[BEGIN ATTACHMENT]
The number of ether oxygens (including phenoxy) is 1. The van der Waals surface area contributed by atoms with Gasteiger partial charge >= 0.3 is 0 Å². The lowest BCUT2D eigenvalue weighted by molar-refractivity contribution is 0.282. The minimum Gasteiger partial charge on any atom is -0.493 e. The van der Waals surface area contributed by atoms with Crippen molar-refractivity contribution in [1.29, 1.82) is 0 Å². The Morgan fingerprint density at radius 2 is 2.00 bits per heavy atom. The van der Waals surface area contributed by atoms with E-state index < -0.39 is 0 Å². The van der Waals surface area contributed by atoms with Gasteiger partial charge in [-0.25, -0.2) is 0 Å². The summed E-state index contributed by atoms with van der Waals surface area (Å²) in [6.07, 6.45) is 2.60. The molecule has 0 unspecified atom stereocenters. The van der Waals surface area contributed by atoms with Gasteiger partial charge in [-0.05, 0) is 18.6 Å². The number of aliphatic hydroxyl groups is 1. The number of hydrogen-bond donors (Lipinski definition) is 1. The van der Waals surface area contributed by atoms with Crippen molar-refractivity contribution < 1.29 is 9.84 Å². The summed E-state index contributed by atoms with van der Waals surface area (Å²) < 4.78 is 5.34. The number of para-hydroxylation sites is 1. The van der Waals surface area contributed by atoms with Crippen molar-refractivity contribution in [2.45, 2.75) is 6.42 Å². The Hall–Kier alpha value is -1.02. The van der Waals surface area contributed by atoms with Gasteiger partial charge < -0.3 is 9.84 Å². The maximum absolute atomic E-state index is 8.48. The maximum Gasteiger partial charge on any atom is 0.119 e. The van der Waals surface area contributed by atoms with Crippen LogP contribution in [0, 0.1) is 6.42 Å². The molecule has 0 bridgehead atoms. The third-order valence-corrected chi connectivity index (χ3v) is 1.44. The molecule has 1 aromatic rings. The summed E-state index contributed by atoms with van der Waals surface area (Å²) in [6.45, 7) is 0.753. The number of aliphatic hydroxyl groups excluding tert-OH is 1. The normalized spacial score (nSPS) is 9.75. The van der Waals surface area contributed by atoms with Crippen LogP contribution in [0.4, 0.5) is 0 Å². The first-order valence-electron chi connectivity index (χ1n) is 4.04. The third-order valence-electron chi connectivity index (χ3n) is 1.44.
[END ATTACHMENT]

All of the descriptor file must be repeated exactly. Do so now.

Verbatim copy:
The number of ether oxygens (including phenoxy) is 1. The van der Waals surface area contributed by atoms with Gasteiger partial charge >= 0.3 is 0 Å². The lowest BCUT2D eigenvalue weighted by molar-refractivity contribution is 0.282. The minimum Gasteiger partial charge on any atom is -0.493 e. The van der Waals surface area contributed by atoms with Crippen molar-refractivity contribution in [1.29, 1.82) is 0 Å². The Morgan fingerprint density at radius 2 is 2.00 bits per heavy atom. The van der Waals surface area contributed by atoms with E-state index < -0.39 is 0 Å². The van der Waals surface area contributed by atoms with Gasteiger partial charge in [-0.25, -0.2) is 0 Å². The summed E-state index contributed by atoms with van der Waals surface area (Å²) in [6.07, 6.45) is 2.60. The molecule has 0 unspecified atom stereocenters. The van der Waals surface area contributed by atoms with Gasteiger partial charge in [-0.05, 0) is 18.6 Å². The number of aliphatic hydroxyl groups is 1. The number of hydrogen-bond donors (Lipinski definition) is 1. The van der Waals surface area contributed by atoms with Crippen molar-refractivity contribution < 1.29 is 9.84 Å². The summed E-state index contributed by atoms with van der Waals surface area (Å²) < 4.78 is 5.34. The number of para-hydroxylation sites is 1. The van der Waals surface area contributed by atoms with Crippen molar-refractivity contribution in [2.45, 2.75) is 6.42 Å². The Hall–Kier alpha value is -1.02. The van der Waals surface area contributed by atoms with Gasteiger partial charge < -0.3 is 9.84 Å². The maximum absolute atomic E-state index is 8.48. The maximum Gasteiger partial charge on any atom is 0.119 e. The van der Waals surface area contributed by atoms with Crippen LogP contribution in [0, 0.1) is 6.42 Å². The molecule has 0 bridgehead atoms. The third-order valence-corrected chi connectivity index (χ3v) is 1.44. The molecule has 1 aromatic rings. The summed E-state index contributed by atoms with van der Waals surface area (Å²) in [6.45, 7) is 0.753. The number of aliphatic hydroxyl groups excluding tert-OH is 1. The normalized spacial score (nSPS) is 9.75. The van der Waals surface area contributed by atoms with Crippen LogP contribution in [0.4, 0.5) is 0 Å². The first-order valence-electron chi connectivity index (χ1n) is 4.04. The third-order valence-electron chi connectivity index (χ3n) is 1.44.